Professor Geoff Timmins
School of Psychology and Humanities
Geoff is a local and regional historian with a particular interest in the development of the built environment, especially in the Lancashire textile districts, and its impact on the way people led their everyday lives. He also researches and publishes on learning and teaching history at degree and pre-degree levels. His particular interest is on developing key skills through active forms of learning, not least with the employability of students in mind, and on achieving progression in curriculum design. Geoff is a National Teaching Fellow.
In his role as an emeritus professor, Geoff has provided occasional teaching inputs as opportunity has arisen. But his main contributions have been concerned with research activities, including post-graduate supervision. The emphasis has been on investigation developments in industry, housing and transport, making use of contextualised case studies. As well, he has been involved in the preparation of local history teaching resources for use in primary and secondary schools. He has worked on various funded research projects, including Every Student Counts, which involves the development of numeracy teaching in undergraduate history courses.
Geoff’s career began as a secondary school teacher of economics and history and progressed through lecturing appointments in initial teacher training; in-service education for primary and secondary teachers; and BA and MA History teaching. He gained research degrees through part-time study. He has lectured widely on his research interests in Britain and in overseas countries, including the United States and Australia, and is highly experienced as an external examiner and for history undergraduate and post-graduate courses, as well as for history research degree submissions. His administrative experience at the University of Central Lancashire has included periods as History subject co-ordinator and co-ordinator of in-service courses for teachers.
- PhD Economic History, Lancaster University, 1990
- MA (by thesis) Economic History, Sheffield University, 1976
- Dip.Ed., Sheffield University, 1967
- BA(Econ) Hons, Economics and Economic History, with Politics and World History, Sheffield University, 1966
- History Subject Centre National History Teaching in Higher Education Award, 2003
- Higher Education Academy National Teaching Fellowship, 2004
- Vernacular and polite architecture
- Industrial archaeology
Geoff’s research publications have been concerned with aspects of regional industrialisation, particularly in relation to the Lancashire textile industry. They include relate particularly the varying pace at which mechanisation in the industry occurred and the development of domestic working. Publications arising from it include Handloom Weavers’ Cottages in Central Lancashire (Lancaster University, 1977) and The Last Shift: The Decline of Handloom Weaving in Nineteenth Century Lancashire (Manchester University Press, 1993). Several articles and book chapters relating to the theme have been published subsequently.
Recent research has centred on housing history. Publications arising from it have included two book chapters concerning the development and use of middle-class housing in Preston’s Winckley Square, one dealing with its architecture and the other with the changing use of its houses, including the opening of several schools for ‘young ladies’.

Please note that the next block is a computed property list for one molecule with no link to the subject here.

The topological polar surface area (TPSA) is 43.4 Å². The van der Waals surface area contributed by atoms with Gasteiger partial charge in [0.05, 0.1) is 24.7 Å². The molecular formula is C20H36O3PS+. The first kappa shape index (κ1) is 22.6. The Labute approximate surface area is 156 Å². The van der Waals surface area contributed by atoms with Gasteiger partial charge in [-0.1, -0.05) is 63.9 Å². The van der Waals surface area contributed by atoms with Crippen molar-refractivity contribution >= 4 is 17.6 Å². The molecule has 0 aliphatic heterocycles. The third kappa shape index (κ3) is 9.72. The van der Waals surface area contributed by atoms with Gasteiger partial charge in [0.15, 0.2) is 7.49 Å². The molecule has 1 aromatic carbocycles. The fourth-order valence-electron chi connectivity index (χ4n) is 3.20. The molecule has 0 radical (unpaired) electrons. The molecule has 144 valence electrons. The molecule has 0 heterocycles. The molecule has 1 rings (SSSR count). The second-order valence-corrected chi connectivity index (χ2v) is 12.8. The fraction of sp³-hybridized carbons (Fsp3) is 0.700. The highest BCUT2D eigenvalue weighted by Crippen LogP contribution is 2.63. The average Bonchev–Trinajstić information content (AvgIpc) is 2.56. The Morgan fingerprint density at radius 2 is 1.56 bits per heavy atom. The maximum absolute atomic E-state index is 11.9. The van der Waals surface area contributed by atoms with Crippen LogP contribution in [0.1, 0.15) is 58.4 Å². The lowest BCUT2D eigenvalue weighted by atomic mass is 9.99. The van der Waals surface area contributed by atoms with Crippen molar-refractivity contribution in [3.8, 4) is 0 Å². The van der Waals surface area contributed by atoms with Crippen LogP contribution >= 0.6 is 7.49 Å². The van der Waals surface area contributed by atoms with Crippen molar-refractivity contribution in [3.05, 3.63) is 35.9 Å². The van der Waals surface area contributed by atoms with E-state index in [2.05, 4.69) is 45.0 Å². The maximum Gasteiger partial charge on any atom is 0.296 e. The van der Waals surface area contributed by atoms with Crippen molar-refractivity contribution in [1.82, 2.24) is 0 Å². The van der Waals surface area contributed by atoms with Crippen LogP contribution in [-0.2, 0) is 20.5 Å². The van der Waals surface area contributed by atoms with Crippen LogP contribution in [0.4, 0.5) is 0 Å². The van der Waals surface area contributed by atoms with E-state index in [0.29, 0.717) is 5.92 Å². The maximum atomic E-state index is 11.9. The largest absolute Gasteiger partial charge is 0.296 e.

With regard to learning and teaching, Geoff’s publications include a jointly-authored book dealing with key issues in planning and implementing undergraduate history courses. One aspect covered in the book, that of achieving progression as students worked through their programmes of study, was further developed as a contribution to Teaching the Discipline of History in an Age of Standards, a book published in 2018 that draws on the research of scholars in Australia, Europe and the United States. In seeking to promote local history teaching in primary and secondary schools, Geoff has prepared resources for teachers that appear on the website of the British Association for Local History. In 2018, the Association published his book Exploring Local History: A Practical Guide for Teachers in Primary and Secondary Schools.
Use the links below to view their profiles:
- Working-class accommodation standards, focussing on back-to-back housing in Lancashire
- Developing key skills through teaching local history in primary and secondary schools
- Transport case studies
- National Teaching Fellowship Every Student Counts research project, £200,000, 2007
- National Teaching Fellowship award, £50,000, 2004
- Leading contribution in achieving Centre of Excellence in Learning and Teaching Award, 2004, £4.5 million
- University of Central Lancashire Learning Development Fund, £5,000, 2000
- Scottish Vernacular Buildings Working Group Conference, 2020
- British Association for Local History History Day Conference, 2017
- Oxford University Department for Continuing Education Housing History Conference, 2014
- Higher Education Academy History Learning and Teaching Seminar, 2013
- After Standards History Conference, University of New South Wales, 2011
- Economic and Business Historical Society Conference, Braga, Portugal, 2010
- Council for British Archaeology Industrial Buildings Day School, Manchester, October, 2008
- Colloquium on the Scholarship of Teaching and Learning, Carnegie Foundation, Madison, Wisconsin, 2006